Himalayan Balsam is an invasive weed introduced to the UK during the Victorian era. Balsam has spread rapidly along streams and rivers and has now become a serious problem on many of the UK’s river valleys and the Churnet is no exception.
This weed outcompetes many of our native plants particularly in rare wet woodland habitats. The flowers are so nectar rich that they draw native bees away from native plants reducing their ability to reproduce, meanwhile the balsam continues to thrive. Balsam is also an annual plant meaning it dies back in winter and this causes problems as winter rain storms then wash away bare river banks causing erosion and meaning excess amounts of sediment enters the rivers and streams. This sedimentation can affect the wildlife in the river and can contribute towards flooding as the natural profile of the river changes increasing the risk of it bursting its banks.
It is therefore important to control Himalayan Balsam. This is usually done by pulling it up by its roots – this is quite easy because the plant is an annual. Balsam can produce roots from its stem after it has been pulled so it is important when pulling it to tear the plant up to break all the fibres in the stem and then to stack it in piles so that any regrowth is contained in one manageable location.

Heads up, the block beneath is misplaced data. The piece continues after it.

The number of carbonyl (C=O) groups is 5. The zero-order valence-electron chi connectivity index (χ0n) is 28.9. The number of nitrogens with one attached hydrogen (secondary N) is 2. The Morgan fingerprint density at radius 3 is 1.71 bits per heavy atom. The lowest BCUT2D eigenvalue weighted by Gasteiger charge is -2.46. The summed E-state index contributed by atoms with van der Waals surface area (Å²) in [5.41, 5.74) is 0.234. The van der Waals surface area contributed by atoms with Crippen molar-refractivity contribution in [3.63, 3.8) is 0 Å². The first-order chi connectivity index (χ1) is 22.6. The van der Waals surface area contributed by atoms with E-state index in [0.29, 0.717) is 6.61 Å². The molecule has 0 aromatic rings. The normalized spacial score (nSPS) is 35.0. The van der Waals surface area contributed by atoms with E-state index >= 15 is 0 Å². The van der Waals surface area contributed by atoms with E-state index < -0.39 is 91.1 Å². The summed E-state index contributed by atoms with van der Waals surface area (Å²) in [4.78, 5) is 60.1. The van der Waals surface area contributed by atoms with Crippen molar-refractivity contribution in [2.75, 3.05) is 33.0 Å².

After the plant flowers it produces spring loaded seed pods that if disturbed can fling the seeds up to seven metres. Therefore, pulling it after these seed pods have matured can do more harm than good so it is important that people who pull it check for seed pods first. After seeds have developed the plant should be left. Because the seeds can spread so far it’s also important to pull individual plants that have managed to spread away from the river to stop the spread travelling any further.
For further information there are a variety of sources on the web i.e. http://www.derbyshirewildlifetrust.org.uk/sites/default/files/files/DWT-...